Time and again in conversations with those who claim that they will vote for Mr. Trump I hear something along the lines of “I don’t agree with everything he says, but…” and then go on to disavow his extreme statements and actions but give a reason to vote for him. “I don’t agree with 30% of what he says, but we cannot have Hillary Clinton in the White House” is a common refrain.
Here’s my problem.
The 30% (I would say it is more like 80%) that people say they disagree with Mr. Trump about are exactly the things that make us the country we are. We cannot have a functioning economy for all, we cannot have a fair judicial system, we cannot address difficult issues like immigration, we cannot function as the United States if at the heart of his campaign is a dark and dangerous refrain of “us” against “them” and a disregard for the values and traditions of our nation that make us already great.
Mr. Trump will leave a lasting legacy behind. Unfortunately, it will be one of hate and a nation that lost its dignity.
As hard as one may try, it is nearly impossible to avoid the controversy surrounding the two standard bearers for the major parties in the race for the presidency. They certainly do not need more discussion or analysis, especially here. And yet. And yet. It is equally impossible to ignore the big old elephant in the middle of the room. Even if one tries their best to ignore him, like a petulant two-year old, he will eventually get your attention. Of course, I am speaking about Donald J. Trump the presumptive nominee of the Republican Party.
Before we journey too far down this road, let me say up front that I am not a particular fan of Hillary Clinton, the presumptive nominee of the Democrat Party. This piece will not push you to vote for her if you are not inclined to do so. But it will push hard to suggest that it should be impossible to vote for Mr. Trump. Vote for the former Republican governor of New Mexico Gary Earl Johnson who is the Libertarian Party nominee. Vote for your cousin. Write in any name you may want to do — shoot put your own name as a write-in candidate so that you can say that you once ran for president. But for the sake of our nation, please do not vote for Mr. Trump.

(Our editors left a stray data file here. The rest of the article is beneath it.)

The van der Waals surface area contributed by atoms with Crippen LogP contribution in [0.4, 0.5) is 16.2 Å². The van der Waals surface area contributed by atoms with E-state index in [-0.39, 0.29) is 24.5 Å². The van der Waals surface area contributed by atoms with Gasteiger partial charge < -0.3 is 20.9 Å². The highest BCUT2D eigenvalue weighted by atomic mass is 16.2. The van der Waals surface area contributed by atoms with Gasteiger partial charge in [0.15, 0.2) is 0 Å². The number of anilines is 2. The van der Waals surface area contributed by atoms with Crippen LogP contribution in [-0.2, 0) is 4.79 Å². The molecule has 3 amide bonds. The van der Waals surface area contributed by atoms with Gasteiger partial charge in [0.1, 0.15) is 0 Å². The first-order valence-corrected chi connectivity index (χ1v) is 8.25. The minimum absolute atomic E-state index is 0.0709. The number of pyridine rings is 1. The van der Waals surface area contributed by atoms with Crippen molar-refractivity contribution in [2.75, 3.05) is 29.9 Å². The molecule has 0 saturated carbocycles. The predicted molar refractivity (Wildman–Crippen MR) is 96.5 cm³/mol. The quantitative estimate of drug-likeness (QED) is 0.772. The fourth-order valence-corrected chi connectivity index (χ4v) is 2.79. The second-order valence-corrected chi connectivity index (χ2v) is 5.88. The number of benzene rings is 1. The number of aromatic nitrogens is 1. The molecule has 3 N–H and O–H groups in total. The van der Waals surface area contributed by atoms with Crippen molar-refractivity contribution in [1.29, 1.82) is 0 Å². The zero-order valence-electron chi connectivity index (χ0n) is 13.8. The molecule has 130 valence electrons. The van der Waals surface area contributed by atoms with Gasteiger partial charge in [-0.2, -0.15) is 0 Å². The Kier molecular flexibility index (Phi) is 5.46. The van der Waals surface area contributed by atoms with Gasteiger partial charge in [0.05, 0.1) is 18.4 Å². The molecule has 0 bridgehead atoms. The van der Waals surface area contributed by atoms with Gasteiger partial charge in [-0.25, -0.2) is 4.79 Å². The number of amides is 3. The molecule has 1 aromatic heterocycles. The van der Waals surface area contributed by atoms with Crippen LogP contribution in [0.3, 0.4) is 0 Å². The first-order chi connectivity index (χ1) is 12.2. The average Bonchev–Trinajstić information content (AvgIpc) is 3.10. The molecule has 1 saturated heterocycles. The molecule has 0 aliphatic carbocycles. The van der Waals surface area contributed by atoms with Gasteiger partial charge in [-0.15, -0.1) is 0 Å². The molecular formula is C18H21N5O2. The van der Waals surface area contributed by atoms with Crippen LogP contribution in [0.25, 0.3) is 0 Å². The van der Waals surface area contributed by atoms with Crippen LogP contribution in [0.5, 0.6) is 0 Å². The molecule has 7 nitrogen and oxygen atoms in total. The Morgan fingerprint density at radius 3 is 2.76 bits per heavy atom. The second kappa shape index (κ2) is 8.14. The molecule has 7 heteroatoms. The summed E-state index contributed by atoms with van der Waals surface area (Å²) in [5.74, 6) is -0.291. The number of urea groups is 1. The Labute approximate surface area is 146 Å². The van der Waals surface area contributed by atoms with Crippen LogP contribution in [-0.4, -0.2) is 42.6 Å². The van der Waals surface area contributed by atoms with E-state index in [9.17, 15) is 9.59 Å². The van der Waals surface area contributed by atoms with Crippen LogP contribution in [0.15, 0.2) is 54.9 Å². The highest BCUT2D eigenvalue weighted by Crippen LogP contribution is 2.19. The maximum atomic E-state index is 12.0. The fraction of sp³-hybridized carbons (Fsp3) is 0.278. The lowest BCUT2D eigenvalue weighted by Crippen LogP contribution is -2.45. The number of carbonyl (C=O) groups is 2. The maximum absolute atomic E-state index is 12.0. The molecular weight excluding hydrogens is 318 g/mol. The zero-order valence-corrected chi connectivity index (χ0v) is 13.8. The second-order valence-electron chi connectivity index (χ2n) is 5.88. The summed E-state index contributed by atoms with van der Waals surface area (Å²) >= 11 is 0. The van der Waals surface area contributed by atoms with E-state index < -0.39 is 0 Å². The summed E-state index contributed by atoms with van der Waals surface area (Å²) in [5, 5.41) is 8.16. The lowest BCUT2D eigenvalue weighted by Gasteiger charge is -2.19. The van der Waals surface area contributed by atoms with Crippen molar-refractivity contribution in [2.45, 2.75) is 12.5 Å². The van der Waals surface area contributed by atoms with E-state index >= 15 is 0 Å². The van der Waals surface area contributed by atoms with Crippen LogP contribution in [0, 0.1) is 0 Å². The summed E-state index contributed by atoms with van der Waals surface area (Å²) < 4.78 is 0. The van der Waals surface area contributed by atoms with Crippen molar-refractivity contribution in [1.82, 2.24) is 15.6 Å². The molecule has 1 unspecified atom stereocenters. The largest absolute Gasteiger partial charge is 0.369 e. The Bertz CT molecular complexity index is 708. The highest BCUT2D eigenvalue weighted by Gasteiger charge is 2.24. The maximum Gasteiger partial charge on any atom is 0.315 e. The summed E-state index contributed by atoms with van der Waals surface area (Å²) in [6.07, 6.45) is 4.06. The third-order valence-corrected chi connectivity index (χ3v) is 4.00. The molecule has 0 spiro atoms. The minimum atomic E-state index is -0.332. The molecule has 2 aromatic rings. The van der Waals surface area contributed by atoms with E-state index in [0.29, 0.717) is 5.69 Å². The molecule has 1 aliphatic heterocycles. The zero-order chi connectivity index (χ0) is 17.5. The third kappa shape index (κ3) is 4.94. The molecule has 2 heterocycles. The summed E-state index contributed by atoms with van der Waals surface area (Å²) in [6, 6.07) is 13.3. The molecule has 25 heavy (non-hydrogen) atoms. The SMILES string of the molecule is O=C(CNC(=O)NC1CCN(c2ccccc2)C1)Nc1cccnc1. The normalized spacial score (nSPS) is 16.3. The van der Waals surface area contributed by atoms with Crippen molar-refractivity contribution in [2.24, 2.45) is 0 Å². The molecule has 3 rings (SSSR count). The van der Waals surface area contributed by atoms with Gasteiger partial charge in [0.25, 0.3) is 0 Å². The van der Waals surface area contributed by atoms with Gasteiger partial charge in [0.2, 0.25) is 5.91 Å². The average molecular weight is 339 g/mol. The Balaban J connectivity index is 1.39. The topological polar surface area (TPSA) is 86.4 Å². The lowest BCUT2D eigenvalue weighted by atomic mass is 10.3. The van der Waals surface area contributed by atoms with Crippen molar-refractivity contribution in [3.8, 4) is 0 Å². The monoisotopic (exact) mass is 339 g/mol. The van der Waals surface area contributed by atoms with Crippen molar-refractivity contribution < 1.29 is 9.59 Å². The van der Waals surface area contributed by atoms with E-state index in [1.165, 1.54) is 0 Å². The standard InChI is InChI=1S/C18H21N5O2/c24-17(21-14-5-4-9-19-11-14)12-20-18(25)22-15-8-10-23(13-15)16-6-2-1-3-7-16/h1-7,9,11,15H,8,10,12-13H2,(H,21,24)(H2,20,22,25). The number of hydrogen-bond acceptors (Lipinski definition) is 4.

There are several things that are dangerous about him. His well-documented racist, misogynistic, narcissistic, self-serving, thin-skinned, bloviating pronouncements are well-known. They started with his “birther” attacks on President Obama in March, 2011 and continue to today. (By the way, he promised that he had discovered “absolute proof” that President Obama was not born in Hawaii. I still have not seen it, have you?) Why would anyone think that the blow hard would change his tune and become presidential? (More on that in a minute.) He erased any remaining boundaries constraining political discourse in this country. I could go on, but I think you know who and what we are dealing with when it comes to Donald J. Trump. I give him the benefit of the doubt when people say he is not really racist. Perhaps. I cannot know what is in his heart or his mind. Unfortunately for our country, it does not matter. What he does say is racist and he plays to the basest instincts of mankind. Whether he has it in his heart or not, his actions say he is a racist. Even Speaker of the House Paul Ryan (R-Wisconsin) says his recent pronouncements are racist.